The semi-integrated seatpost places a limitation on the maximum and minimum saddle height for any given frame size, which is detailed in Trek’s geometry charts for the Émonda SL. However, the maximum saddle height is based on a 175mm seat mast cap rather than the stock 135mm cap that ships with the bike, so buyers with long legs should pay attention to this when ordering and/or collecting the bike. Buyers that require less saddle setback can also opt for a cap with 5mm of offset rather than 20mm to help with their fit.
Trek has put together two builds for the new Émonda SL Disc frameset: the SL 7 and SL 6. However, the former (which features a Shimano Ultegra Di2 groupset and a Bontrager Aeolus Pro 3 carbon wheelset) is not available in all markets, such as Australia. By contrast, there are several builds for the rim-brake version of the Émonda SL on offer, providing buyers with a much wider range of options and pricepoints.
The Émonda SL 6 Disc features Shimano’s new Ultegra R8000 mechanical groupset (50/34T crankset, 11-28T cassette) with hydraulic disc brakes and 160mm rotors. The rest of the components come from Bontrager’s catalogue: Paradigm tubeless-ready alloy wheels with R2 Hard-Case Lite tyres (25C), Elite VR-C alloy bars, Pro alloy stem, and a Montrose Comp saddle with chromoly rails.
I’ve long been impressed by the quality of the presentation of Trek’s bikes, and the Émonda SL 6 Disc is another good example of this. The matte metallic gunmetal finish may strike some as conservative, but it’s not dull, and it sits well against the black components.
The 54cm sample sent for review weighed 7.94kg/17.5lb without pedals or bottle cages, which doesn’t do much to support the notion that the Émonda is a lightweight race bike. For those hoping for a lighter bike, they can opt for the SLR 6 Disc that promises a weight saving of 700-800g (depending on frame size), but it costs almost twice as much as the SL 6 Disc. Alternatively, the SL 6 with rim brakes provides almost the same kind of weight saving (600-700g) and actually costs less than the disc-brake version.
The asking price for the Émonda SL 6 Disc is AU$3,999/US$2,999/£2,650, which is fair given the quality of the build, but it won’t woo bargain hunters. For those looking for better value, the rim-brake version of the SL 6 sells for AU$3,499/US$2,699/£2,250. In both instances, Trek provides a lifetime warranty for the Émonda frame and a two-year warranty for the fork and all Bontrager components.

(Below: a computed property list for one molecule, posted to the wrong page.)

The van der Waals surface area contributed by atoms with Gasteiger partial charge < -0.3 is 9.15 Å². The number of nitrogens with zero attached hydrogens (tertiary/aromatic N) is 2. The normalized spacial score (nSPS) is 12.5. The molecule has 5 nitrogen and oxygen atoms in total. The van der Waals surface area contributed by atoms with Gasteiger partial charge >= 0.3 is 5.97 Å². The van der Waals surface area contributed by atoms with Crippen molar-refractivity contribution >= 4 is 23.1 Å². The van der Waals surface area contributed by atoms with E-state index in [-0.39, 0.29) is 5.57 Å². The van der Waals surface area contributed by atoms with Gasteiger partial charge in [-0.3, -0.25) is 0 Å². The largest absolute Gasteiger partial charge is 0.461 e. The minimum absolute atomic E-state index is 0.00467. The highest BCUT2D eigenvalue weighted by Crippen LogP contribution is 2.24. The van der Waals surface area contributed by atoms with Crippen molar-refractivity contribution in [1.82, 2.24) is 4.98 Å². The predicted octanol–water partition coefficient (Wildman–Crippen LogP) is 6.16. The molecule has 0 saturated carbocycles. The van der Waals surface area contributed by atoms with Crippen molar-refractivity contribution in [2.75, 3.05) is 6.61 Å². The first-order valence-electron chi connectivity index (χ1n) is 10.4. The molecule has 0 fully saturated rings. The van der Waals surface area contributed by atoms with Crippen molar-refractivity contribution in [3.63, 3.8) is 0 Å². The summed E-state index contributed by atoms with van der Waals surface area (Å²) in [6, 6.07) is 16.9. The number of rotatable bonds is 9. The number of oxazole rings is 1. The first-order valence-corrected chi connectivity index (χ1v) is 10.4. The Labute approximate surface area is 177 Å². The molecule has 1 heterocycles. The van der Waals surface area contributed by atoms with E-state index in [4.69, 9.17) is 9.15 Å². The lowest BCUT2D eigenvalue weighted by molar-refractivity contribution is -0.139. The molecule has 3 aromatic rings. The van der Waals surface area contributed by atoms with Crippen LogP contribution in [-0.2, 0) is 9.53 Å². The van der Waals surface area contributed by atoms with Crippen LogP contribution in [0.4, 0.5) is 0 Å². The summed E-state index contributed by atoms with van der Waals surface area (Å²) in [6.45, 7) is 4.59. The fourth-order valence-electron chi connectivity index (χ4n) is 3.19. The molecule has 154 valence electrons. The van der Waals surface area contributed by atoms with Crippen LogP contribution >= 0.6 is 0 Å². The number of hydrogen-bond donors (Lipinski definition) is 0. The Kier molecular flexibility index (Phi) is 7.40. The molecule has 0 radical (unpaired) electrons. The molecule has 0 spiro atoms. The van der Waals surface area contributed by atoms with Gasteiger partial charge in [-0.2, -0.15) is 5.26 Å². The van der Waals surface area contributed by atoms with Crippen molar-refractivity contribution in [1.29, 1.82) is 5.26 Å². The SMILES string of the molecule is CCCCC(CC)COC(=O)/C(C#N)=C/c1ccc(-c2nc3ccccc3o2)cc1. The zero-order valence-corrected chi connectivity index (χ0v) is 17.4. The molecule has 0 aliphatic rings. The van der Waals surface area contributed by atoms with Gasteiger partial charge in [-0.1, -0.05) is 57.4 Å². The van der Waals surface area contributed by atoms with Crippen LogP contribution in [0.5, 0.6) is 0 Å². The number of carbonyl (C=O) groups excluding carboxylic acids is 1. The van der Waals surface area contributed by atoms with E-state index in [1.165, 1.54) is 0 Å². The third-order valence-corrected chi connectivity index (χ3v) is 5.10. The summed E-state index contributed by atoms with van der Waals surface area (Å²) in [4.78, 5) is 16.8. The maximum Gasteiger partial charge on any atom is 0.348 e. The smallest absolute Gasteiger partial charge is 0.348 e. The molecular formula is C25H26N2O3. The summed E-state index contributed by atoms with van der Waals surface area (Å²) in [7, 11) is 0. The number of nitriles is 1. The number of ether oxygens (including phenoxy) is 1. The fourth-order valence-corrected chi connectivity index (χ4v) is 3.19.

For more information on the Émonda SL 6 Disc and the rest of the Émonda range, visit Trek.
The Émonda has always fitted very nicely into Trek’s road catalogue, confidently staking out the middle ground between the aerodynamically-refined Madone and the rut-gobbling Domane. And while Trek went to extraordinary lengths to highlight the weight savings that the first-generation bike had to offer, they were limited to the high-end SLR frameset, so that everyday buyers opting for the SL version were missing out on the best that Trek had to offer.
With that said, a back-to-back comparison of the first-generation Émonda SLR 6 with the SL 6 (both of which featured rim brakes) demonstrated that the distinctions between the two versions of the frame were surprisingly modest. In fact, I found it difficult to appreciate any of the performance gains that the lighter SLR frameset might have provided simply because there was very little feedback from the bike.
The second-generation Émonda has reversed this to some degree, presumably due to the increase in the stiffness of the frame, and as a result, I found that the bike was more exciting to ride. An increase in feedback from the road adds life to the bike and gives it a race-oriented feel.
The bike was at its best on smooth bitumen. Rising out of the saddle, the stiffness about the bottom bracket was obvious, and I could enjoy some sense of responsiveness whenever I pressed on the pedals to accelerate. However, the overall weight of the bike held it back, so it won’t impress buyers looking for a svelte climbing rig.
It’s better to think of the SL 6 Disc as a bike for undulating courses. On this kind of terrain, the extra weight of the bike was less noticeable and I could enjoy the stiffness of the bike when attacking each short rise. Moreover, I was often struck by how sturdy and robust the bike felt, and sudden changes in speed really had no effect on its demeanour.
The second-generation Émonda SL 6 Disc may provide more feedback from the road, but that doesn’t mean that Trek has done away with the highly refined ride quality that defined the original Émonda. It’s still there, and at times, I was impressed with how well it worked to insulate me from unnecessary chatter. This was most obvious on groomed unpaved tracks where the Émonda SL 6 Disc provided a smooth, almost gentle ride, without robbing me of a sense of how the tyres were behaving on the dusty surface.